Fr Peter  Fr Peter Fr David & Fr David

Sr Margaret looked at the role of nature, religion and morality in ancient and medieval accounts of mental wholeness. Fr David Egan and Fr Peter Rosser then explored the distinction between confession and counselling, with some fascinating case studies.

Dr Susan Mary Benbow, used her wealth of experience as a psychiatrist to outline the various types of mental illness and distress that can be distinguished, raising a few questions about some of the conventional categorisation.

Dr Mary Benbow Bishop Richard & Sister Ruth

How can we improve our support for those with mental health problems? Bishop Richard Moth began the week of talks with an explanation of various innovative projects on mental health that the Bishops have sponsored as part of an organised programme over the last few years.  Dr Siobhan Reilly explained the way in which research methods can benefit decisions about better coordination of care for those with mental health problems. Fr Anthony Keefe, who provided a patient's perspective, offered a challenge to the whole Church to develop our awareness of and sympathy for the sufferers.

Dr Siobhan & Sr Margaret Fr Anthony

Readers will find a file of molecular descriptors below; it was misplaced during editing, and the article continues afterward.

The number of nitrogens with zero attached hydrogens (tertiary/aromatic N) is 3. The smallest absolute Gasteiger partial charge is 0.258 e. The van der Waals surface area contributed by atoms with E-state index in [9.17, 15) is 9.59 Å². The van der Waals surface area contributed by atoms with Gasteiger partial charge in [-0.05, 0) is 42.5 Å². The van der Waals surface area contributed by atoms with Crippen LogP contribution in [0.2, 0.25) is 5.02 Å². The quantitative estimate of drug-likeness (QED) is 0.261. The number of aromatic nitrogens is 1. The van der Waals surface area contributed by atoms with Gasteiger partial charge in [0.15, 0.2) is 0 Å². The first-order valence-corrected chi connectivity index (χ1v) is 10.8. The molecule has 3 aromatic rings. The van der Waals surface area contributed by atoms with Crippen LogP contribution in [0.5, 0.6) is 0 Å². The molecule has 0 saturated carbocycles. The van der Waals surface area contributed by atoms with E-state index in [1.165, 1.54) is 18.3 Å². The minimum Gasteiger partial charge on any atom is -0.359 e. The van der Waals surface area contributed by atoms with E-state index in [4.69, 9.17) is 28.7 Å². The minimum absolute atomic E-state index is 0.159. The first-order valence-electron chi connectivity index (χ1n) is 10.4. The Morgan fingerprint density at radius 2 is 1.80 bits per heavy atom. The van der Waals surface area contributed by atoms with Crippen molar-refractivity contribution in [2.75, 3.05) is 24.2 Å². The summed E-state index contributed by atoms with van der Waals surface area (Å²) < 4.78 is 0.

As usual, the context was one of friendships old and new, cemented by the experience of shared prayer and meals, conversation around the log fire, and exploring the local area. We are very grateful to the priests who took part for presiding at Mass each day, including one day when we were joined by residents from the Nursing Home and celebrated the Sacrament of the Sick.

An Important Part Of The Day Bernadette and Nuala
Bishop Richard et al Liz, Sister Margaret and Trish

Other events included the film Molokai, about the life of Fr Damian, the leper priest, a visit to the local Buddhist community and temple at Conishead Priory, and a final social evening.

Gathering In The Hall Social discussion

Very many thanks once again to John for the photos from the week.

Next year’s event will be from 11th-16th January 2016 on the theme of Body, Mind and Spirit. Speakers will include Kathryn Mannix, Dominic Bray, Sue Lawrenson and Nuala Bent. For more information, please contact Sr Margaret


Autumn Break - Faith & the Arts

held between 9th and 13th November 2015

 Haydn Lee  Haydn Lee

A full group gathered with much enthusiasm for this new venture in November. Haydn Lee got the ball rolling with a musical presentation, ‘The Vocal Millennium’ on Monday night. He brought his lectures to life with his brilliant piano playing, singing and musical excerpts. His passion for his subject was infectious and he had great difficulty packing everything in that he wanted to include!